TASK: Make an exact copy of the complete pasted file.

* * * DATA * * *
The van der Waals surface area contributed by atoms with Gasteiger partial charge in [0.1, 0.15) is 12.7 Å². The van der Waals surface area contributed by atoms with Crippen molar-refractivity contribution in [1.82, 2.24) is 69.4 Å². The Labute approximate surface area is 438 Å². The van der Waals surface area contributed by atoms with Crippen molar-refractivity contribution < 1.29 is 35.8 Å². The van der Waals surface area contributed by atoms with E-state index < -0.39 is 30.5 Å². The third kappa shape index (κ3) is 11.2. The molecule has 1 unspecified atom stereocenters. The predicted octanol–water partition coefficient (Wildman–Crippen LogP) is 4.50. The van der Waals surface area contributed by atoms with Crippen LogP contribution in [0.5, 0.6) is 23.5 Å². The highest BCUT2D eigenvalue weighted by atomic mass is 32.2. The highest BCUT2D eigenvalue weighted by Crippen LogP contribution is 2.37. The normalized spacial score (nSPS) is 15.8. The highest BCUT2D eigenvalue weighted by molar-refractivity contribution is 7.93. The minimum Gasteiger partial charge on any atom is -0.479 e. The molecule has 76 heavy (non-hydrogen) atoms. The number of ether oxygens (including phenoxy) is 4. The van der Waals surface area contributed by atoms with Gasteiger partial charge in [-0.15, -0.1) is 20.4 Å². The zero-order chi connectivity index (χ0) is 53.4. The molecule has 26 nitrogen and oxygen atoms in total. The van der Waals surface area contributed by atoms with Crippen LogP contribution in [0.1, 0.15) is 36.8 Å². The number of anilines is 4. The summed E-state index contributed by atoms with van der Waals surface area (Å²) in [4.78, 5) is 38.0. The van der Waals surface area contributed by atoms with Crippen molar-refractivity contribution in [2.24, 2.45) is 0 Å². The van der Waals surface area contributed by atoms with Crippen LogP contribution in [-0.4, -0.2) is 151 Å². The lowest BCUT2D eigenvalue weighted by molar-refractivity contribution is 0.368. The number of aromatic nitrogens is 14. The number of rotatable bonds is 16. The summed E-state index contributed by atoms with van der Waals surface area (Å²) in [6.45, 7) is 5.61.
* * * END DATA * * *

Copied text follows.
The van der Waals surface area contributed by atoms with Gasteiger partial charge in [0.1, 0.15) is 12.7 Å². The van der Waals surface area contributed by atoms with Crippen molar-refractivity contribution in [1.82, 2.24) is 69.4 Å². The Labute approximate surface area is 438 Å². The van der Waals surface area contributed by atoms with Crippen molar-refractivity contribution < 1.29 is 35.8 Å². The van der Waals surface area contributed by atoms with E-state index < -0.39 is 30.5 Å². The third kappa shape index (κ3) is 11.2. The molecule has 1 unspecified atom stereocenters. The predicted octanol–water partition coefficient (Wildman–Crippen LogP) is 4.50. The van der Waals surface area contributed by atoms with Crippen LogP contribution in [0.5, 0.6) is 23.5 Å². The highest BCUT2D eigenvalue weighted by atomic mass is 32.2. The highest BCUT2D eigenvalue weighted by Crippen LogP contribution is 2.37. The normalized spacial score (nSPS) is 15.8. The highest BCUT2D eigenvalue weighted by molar-refractivity contribution is 7.93. The minimum Gasteiger partial charge on any atom is -0.479 e. The molecule has 76 heavy (non-hydrogen) atoms. The number of ether oxygens (including phenoxy) is 4. The van der Waals surface area contributed by atoms with Gasteiger partial charge in [-0.15, -0.1) is 20.4 Å². The zero-order chi connectivity index (χ0) is 53.4. The molecule has 26 nitrogen and oxygen atoms in total. The van der Waals surface area contributed by atoms with Crippen LogP contribution in [0.1, 0.15) is 36.8 Å². The number of anilines is 4. The summed E-state index contributed by atoms with van der Waals surface area (Å²) in [4.78, 5) is 38.0. The van der Waals surface area contributed by atoms with Crippen molar-refractivity contribution in [2.24, 2.45) is 0 Å². The van der Waals surface area contributed by atoms with Crippen LogP contribution in [-0.4, -0.2) is 151 Å². The lowest BCUT2D eigenvalue weighted by molar-refractivity contribution is 0.368. The number of aromatic nitrogens is 14. The number of rotatable bonds is 16. The summed E-state index contributed by atoms with van der Waals surface area (Å²) in [6.45, 7) is 5.61.